To this end, Pedal Heaven has two squads: the UCI team and the ‘academy’ (the latter, ironically, enjoys the backing of an external sponsor in Excel Resourcing). Peter received 150 applications from riders eager to join the team, many from abroad. His first loyalty, however, is to home grown talent. He feels the same about the quality of domestic racing.
“To me, it was really important to race in the UK, because I honestly think we’ve got some good riders here,” says Peter. “We don’t need to go to France and Belgium. The UK can offer a great standard of racing.”
The twin track approach is the result of Peter’s ambition for, on the one hand, his team to compete in the UK’s biggest domestic races, and on the other to build a team around the shop, in the most literal sense. “Local riders look at us and say, ‘Wow. That’s the team I want to ride for,’” he says.
The paradox of Pedal Heaven’s comparatively brief existence has been to win plaudits for its professionalism, while struggling to find external funding.
Despite some impressive results in SweetSpot’s Tour Series, the team failed to qualify for the same promoter’s Tour of Britain. Peter says he has lost sponsorship opportunities as a direct consequence.
Still, he is not prepared to throw in the towel, though he admits that attracting financial support is not easy. “Being in the cycle trade, I can source product, no problem, but money is what you need – hard cash,” he says. It’s a refrain that even the biggest teams in the sport would recognise, such is cycling’s reliance on sponsorship.
With two teams disappearing from the WorldTour at the end of the season (IAM Cycling and Tinkoff), one can only imagine the difficulty shops face in attracting commercial partners for their teams. Condor’s Young succinctly confirms Peter’s view: “It is very, very difficult”.
Having achieved the self-imposed goal of gaining a UCI license within their first five years, Peter’s Pedal Heaven squad is reluctant to give up without a fight. Peter says real satisfaction would lie in switching on the television in two years’ time and seeing a former Pedal Heaven rider competing in one of the sport’s biggest races.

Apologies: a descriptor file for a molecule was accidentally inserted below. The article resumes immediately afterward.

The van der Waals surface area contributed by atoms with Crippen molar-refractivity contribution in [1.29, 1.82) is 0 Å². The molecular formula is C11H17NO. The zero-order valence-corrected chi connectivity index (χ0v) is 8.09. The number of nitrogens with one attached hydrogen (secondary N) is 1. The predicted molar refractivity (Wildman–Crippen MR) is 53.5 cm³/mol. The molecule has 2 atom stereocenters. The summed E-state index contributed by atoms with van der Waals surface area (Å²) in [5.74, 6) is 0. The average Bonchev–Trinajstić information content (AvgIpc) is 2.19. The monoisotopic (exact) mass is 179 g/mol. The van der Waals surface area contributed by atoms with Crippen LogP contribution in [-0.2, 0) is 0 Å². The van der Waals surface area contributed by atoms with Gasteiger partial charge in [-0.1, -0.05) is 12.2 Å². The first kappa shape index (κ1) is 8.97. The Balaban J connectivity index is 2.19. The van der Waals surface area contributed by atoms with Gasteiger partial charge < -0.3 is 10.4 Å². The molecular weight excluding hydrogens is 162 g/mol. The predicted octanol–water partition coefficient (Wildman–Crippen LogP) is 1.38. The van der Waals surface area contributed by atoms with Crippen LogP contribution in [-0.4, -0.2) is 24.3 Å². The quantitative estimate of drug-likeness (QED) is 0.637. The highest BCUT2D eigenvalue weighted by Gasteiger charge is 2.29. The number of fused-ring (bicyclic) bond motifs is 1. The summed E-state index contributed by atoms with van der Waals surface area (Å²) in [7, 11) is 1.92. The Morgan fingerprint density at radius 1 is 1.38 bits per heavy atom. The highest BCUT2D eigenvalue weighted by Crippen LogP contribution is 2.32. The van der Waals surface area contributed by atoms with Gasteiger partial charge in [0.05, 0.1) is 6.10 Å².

Porter, Wiggins, Doull, Dibben, McLay, Geoghegan Hart, Carthy… the line of riders produced by shop teams has real pedigree. While we’ve focused on three of the biggest here, the list of small, independent shops supporting teams and individuals is lengthy. Broaden the definition to online retailers, and the list grows again.
The advent of the British Cycling Academy has reconfigured the landscape for young, talented amateurs, and while it may at first glance appear to represent a creaming off of the talent once available to shops, for Pete Hargroves at least, it has presented no real problem.
“We just worked with it,” he says, pointing out that McLay was enrolled on the Academy programme when he won the 2010 Junior Tour of Wales in Hargroves colours.
Young British riders now have many routes to the top and while the Academy naturally claims the plaudits that accompany Olympic success, it is equally important to recognise the endeavours of those closer to the grass roots of the sport
Shop teams have long been part of cycling’s foundations, giving generously to support riders for the love of the sport. The most successful become part of the fabric of the sport, as Condor and Hargroves have shown. Those, like Pedal Heaven, who seek to emulate them deserve our admiration.